AMA president on physician perseverance and public service

Michael Winters , Contributing News Writer

Physicians live in a world of contradictions, AMA President Steven J. Stack, MD, told physicians during his address at the 2016 AMA Annual Meeting. It’s a profession of rewards and privilege amid the toll of frustration and burnout, borne of administrative hassles and bureaucratic overreach. The challenge is to persevere and lead the way for others, he said.

“In my travels this year I have shared my belief that it is our opportunity, our obligation and our great privilege as leaders to recognize the challenges but to not allow ourselves to be consumed by them,” Dr. Stack said.

Despite the challenges, he said, countless physicians cherish their calling and would never choose another.

“Engaging with these dedicated professionals—people who revel in what they do for patients and remind me why the work of the AMA is so important—has been the best part of my year,” he said.

Looking back over the year, Dr. Stack outlined the valuable work of the association, including:

  • Advocating an end to Meaningful Use as we know it, and working to untangle the convoluted payment systems that add to dissatisfaction among physicians
  • Changing federal policies governing electronic health records (EHR) to better reflect the realities of medical practice
  • Continuing to work in Washington to secure improvements in the Medicare Access and CHIP Reauthorization Act to ensure physicians can succeed in the new payment options and make informed decisions for their practices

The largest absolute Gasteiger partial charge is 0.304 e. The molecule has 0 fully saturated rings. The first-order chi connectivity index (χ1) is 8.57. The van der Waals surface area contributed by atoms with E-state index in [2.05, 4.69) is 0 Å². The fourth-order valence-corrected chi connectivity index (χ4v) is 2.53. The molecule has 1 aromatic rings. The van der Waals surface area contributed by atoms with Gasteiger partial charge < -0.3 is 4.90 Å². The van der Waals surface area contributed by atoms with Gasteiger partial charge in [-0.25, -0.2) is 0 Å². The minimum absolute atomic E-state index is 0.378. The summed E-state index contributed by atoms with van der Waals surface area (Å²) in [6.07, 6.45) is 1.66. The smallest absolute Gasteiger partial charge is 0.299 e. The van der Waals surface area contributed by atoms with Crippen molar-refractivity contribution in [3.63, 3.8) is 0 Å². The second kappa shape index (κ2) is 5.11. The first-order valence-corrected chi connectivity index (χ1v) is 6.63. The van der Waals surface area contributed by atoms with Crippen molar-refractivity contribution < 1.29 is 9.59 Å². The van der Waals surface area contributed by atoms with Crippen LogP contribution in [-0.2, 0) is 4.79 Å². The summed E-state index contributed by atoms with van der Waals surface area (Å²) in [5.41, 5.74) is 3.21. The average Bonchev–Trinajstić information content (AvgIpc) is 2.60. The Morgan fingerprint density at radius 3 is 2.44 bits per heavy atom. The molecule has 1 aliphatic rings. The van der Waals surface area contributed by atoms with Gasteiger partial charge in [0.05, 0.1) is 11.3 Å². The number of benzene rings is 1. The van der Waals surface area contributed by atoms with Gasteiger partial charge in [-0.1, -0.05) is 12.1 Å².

• Helping shape the national conversation around the epidemic of opioid addiction and overdose through the AMA Task Force to Reduce Opioid Abuse
  • Maintaining physician leadership training programs to encourage leadership in hospitals, clinics and communities
  • Tackling the risk of costly chronic diseases, such as prediabetes and high blood pressure, which has included a national public service campaign online, on TV and in print
  • Fighting mergers of health insurance giants that threaten to reduce competition, manipulate physician practice and drive up costs for patients
  • Reimagining medical education by bringing together 32 medical schools to create the medical school of the future

Dr. Stack reminded his colleagues that sacrifice, perseverance and public service are alive and well, and pointed to a recent public health crisis in Michigan.

Mona Hanna-Attisha, MD, faced dismissive experts, skeptical colleagues, even personal attacks when she sounded the alarm in late 2014 over lead contamination in the water in Flint, Dr. Stack said. Yet her perseverance exposed a public health scandal.

“Think about what it took Dr. Mona—as she is more widely known—to persevere under those circumstances,” he said.

He told his colleagues that their challenge will be to persevere despite bureaucrats, administrators and “armchair quarterbacks,” and make sure “the sacred bond between patient and physician endures.”

“With our unwavering commitment to this noble cause, we can—we will—create a future where physicians and patients thrive and where the doctors of tomorrow have the support and training they need to meet any challenge,” he said.